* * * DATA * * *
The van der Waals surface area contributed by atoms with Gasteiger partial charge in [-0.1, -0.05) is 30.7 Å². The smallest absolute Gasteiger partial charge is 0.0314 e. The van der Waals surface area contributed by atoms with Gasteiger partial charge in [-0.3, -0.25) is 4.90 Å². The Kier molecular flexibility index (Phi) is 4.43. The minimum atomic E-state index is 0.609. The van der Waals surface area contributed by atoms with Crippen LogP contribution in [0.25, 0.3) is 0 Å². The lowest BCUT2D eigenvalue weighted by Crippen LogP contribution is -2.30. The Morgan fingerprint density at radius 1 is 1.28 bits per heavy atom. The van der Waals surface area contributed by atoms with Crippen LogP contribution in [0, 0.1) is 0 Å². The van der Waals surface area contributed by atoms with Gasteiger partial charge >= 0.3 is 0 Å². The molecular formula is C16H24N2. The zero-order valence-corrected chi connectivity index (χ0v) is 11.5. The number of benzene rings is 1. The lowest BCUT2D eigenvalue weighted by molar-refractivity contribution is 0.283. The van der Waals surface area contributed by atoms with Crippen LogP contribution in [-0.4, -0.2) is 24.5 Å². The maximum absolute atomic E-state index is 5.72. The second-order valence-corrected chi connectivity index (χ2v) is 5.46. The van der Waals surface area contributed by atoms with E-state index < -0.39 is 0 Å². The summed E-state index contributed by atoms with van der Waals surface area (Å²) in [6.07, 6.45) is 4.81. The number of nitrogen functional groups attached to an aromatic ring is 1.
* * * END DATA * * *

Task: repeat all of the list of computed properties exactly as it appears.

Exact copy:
The van der Waals surface area contributed by atoms with Gasteiger partial charge in [-0.1, -0.05) is 30.7 Å². The smallest absolute Gasteiger partial charge is 0.0314 e. The van der Waals surface area contributed by atoms with Gasteiger partial charge in [-0.3, -0.25) is 4.90 Å². The Kier molecular flexibility index (Phi) is 4.43. The minimum atomic E-state index is 0.609. The van der Waals surface area contributed by atoms with Crippen LogP contribution in [0.25, 0.3) is 0 Å². The lowest BCUT2D eigenvalue weighted by Crippen LogP contribution is -2.30. The Morgan fingerprint density at radius 1 is 1.28 bits per heavy atom. The van der Waals surface area contributed by atoms with Crippen LogP contribution in [0, 0.1) is 0 Å². The van der Waals surface area contributed by atoms with Gasteiger partial charge >= 0.3 is 0 Å². The molecular formula is C16H24N2. The zero-order valence-corrected chi connectivity index (χ0v) is 11.5. The number of benzene rings is 1. The lowest BCUT2D eigenvalue weighted by molar-refractivity contribution is 0.283. The van der Waals surface area contributed by atoms with Crippen LogP contribution in [-0.4, -0.2) is 24.5 Å². The maximum absolute atomic E-state index is 5.72. The second-order valence-corrected chi connectivity index (χ2v) is 5.46. The van der Waals surface area contributed by atoms with E-state index < -0.39 is 0 Å². The summed E-state index contributed by atoms with van der Waals surface area (Å²) in [6.07, 6.45) is 4.81. The number of nitrogen functional groups attached to an aromatic ring is 1.